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The Great Psychedelic Renaissance

Before the pharmaceutical industry existed, individuals relied on the knowledge of shamans, medicine men, and apothecaries to relieve them of their ailments. The salves, potions and elixirs produced by early medical practitioners were typically plant-based, and often administered under careful supervision due to their potency and complexity.

The knowledge behind plant medicine is still passed down from generation to generation in many indigenous cultures today, but the Internet has allowed modern Western civilizations to adopt these practices as well. Over the past decade, more people have turned towards alternative medicine for acute ailments (such as headaches) and chronic conditions (like depression) than ever before.

Many homeopathic products and alternative remedies are not FDA approved, and some are considered controlled substances (such as medical marijuana). Interestingly, there are a small number of alternative treatments the FDA permits. Some of these treatments involve compounds that fall within the “psychedelic” class of substances. Although certain psychedelics are FDA approved (and in certain states, recreationally legal), strict guidelines must be followed. 

When most people hear the word “psychedelics,” two substances often immediately come to mind: Magic Mushrooms and LSD. Made popular in the 1960’s, psychedelics helped drive a generation of music, style, and culture by allowing the user to “expand their mind” - but how? Psychedelics are a class of psychoactive substances that produce changes in perception, mood and cognitive processes. Although both substances affect the brain’s chemistry, their active compounds are quite different, and thus elicit different experiences and long-term effects.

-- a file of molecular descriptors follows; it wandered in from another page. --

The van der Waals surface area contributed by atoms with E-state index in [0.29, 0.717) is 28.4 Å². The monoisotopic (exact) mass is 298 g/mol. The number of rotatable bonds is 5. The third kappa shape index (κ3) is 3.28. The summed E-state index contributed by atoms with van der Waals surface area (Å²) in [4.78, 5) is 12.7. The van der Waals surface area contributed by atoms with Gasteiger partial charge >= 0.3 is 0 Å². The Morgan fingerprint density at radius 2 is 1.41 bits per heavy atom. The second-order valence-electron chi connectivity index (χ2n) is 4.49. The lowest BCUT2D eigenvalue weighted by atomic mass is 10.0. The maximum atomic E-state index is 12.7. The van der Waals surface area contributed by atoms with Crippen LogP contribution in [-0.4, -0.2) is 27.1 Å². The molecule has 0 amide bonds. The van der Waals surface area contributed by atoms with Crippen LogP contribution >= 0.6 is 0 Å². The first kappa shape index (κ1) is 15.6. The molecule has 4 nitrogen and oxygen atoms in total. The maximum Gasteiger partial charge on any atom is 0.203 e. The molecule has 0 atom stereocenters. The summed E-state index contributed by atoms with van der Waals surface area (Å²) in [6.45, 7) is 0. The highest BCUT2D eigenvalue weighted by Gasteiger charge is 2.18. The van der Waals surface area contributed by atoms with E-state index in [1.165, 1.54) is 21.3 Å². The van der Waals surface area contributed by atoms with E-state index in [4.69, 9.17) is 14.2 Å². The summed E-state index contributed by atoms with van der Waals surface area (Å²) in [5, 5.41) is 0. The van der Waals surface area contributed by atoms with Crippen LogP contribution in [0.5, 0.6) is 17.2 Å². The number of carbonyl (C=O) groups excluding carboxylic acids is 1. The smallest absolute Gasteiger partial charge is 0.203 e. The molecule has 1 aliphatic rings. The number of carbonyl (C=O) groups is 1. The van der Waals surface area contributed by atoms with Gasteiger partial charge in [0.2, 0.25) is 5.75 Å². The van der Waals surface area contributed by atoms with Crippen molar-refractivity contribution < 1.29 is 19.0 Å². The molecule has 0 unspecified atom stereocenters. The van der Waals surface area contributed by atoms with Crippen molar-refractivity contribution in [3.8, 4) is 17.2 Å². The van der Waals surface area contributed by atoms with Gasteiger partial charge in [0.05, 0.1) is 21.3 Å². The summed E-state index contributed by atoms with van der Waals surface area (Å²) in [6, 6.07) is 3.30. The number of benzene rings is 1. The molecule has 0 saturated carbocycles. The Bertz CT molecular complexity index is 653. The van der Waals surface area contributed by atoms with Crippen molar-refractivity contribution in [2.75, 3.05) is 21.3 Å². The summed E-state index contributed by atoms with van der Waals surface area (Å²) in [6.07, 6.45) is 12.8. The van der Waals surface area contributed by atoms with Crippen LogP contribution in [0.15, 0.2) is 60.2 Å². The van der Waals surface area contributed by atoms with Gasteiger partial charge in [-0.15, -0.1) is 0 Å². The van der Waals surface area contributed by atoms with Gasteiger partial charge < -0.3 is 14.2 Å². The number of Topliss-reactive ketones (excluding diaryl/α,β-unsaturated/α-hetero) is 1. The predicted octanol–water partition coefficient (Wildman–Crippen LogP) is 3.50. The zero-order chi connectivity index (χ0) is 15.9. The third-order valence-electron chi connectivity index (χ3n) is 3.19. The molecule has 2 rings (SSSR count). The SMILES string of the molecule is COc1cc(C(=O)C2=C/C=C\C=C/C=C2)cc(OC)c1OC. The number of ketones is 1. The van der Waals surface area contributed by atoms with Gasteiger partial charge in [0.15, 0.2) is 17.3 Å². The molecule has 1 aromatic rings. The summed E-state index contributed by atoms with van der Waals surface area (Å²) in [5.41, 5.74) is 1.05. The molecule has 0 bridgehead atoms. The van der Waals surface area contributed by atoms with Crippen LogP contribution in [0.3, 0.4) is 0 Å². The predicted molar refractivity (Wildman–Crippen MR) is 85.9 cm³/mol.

Not to be confused with nutraceutical mushrooms (such as Lion’s Mane), psychedelic mushrooms contain a substance called psilocybin. Psilocybin is the psychoactive compound found in "magic mushrooms" that is responsible for producing hallucinogenic effects when taken in higher doses. Medical researchers have shown increased interest in exploring the use of psilocybin for addictions, depression, and other mental and psychological disorders due to its potential to stimulate certain areas of the brain, even when taken in smaller doses (called microdosing). Several studies led by Johns Hopkins University have demonstrated the positive effects of psilocybin on major depressive disorder, especially when paired with supportive psychotherapy. People use psilocybin for alcohol use disorder, other addictions, anxiety, depression, migraines, PTSD, and many other conditions.

First thought to only provide short-term benefits, a recent follow-up study conducted in 2022 by Johns Hopkins University found measurable therapeutic effects up to one year following treatment. Although this type of psychedelic mushroom is often used in shamanic rituals, spiritual practices and ceremonies in the United States, it is still considered a Schedule I controlled substance and illegal under federal law. Alternatively (and unknown to most) there are legal psychedelic mushrooms called Amanita muscaria, which contain the psychoactive compounds muscimol & ibotenic acid, but these mushrooms are highly dangerous and can be fatal if used improperly.